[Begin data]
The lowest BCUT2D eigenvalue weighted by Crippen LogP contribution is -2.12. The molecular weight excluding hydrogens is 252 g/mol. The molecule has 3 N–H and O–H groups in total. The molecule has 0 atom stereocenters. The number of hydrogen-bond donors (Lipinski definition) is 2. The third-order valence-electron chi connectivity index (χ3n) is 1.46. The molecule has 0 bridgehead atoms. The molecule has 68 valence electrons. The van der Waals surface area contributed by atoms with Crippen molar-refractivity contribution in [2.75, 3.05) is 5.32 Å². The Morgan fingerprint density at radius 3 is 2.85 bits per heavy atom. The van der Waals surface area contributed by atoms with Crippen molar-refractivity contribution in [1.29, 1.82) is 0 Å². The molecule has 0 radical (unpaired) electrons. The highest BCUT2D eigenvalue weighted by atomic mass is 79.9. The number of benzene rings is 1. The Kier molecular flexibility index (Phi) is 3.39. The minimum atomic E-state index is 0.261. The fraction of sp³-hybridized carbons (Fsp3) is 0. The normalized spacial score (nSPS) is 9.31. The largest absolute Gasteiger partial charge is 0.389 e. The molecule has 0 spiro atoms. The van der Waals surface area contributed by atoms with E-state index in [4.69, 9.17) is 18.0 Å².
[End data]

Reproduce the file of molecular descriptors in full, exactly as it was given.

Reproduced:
The lowest BCUT2D eigenvalue weighted by Crippen LogP contribution is -2.12. The molecular weight excluding hydrogens is 252 g/mol. The molecule has 3 N–H and O–H groups in total. The molecule has 0 atom stereocenters. The number of hydrogen-bond donors (Lipinski definition) is 2. The third-order valence-electron chi connectivity index (χ3n) is 1.46. The molecule has 0 bridgehead atoms. The molecule has 68 valence electrons. The van der Waals surface area contributed by atoms with Crippen molar-refractivity contribution in [2.75, 3.05) is 5.32 Å². The Morgan fingerprint density at radius 3 is 2.85 bits per heavy atom. The van der Waals surface area contributed by atoms with Crippen molar-refractivity contribution in [1.29, 1.82) is 0 Å². The molecule has 0 radical (unpaired) electrons. The highest BCUT2D eigenvalue weighted by atomic mass is 79.9. The number of benzene rings is 1. The Kier molecular flexibility index (Phi) is 3.39. The minimum atomic E-state index is 0.261. The fraction of sp³-hybridized carbons (Fsp3) is 0. The normalized spacial score (nSPS) is 9.31. The largest absolute Gasteiger partial charge is 0.389 e. The molecule has 0 spiro atoms. The van der Waals surface area contributed by atoms with E-state index in [4.69, 9.17) is 18.0 Å².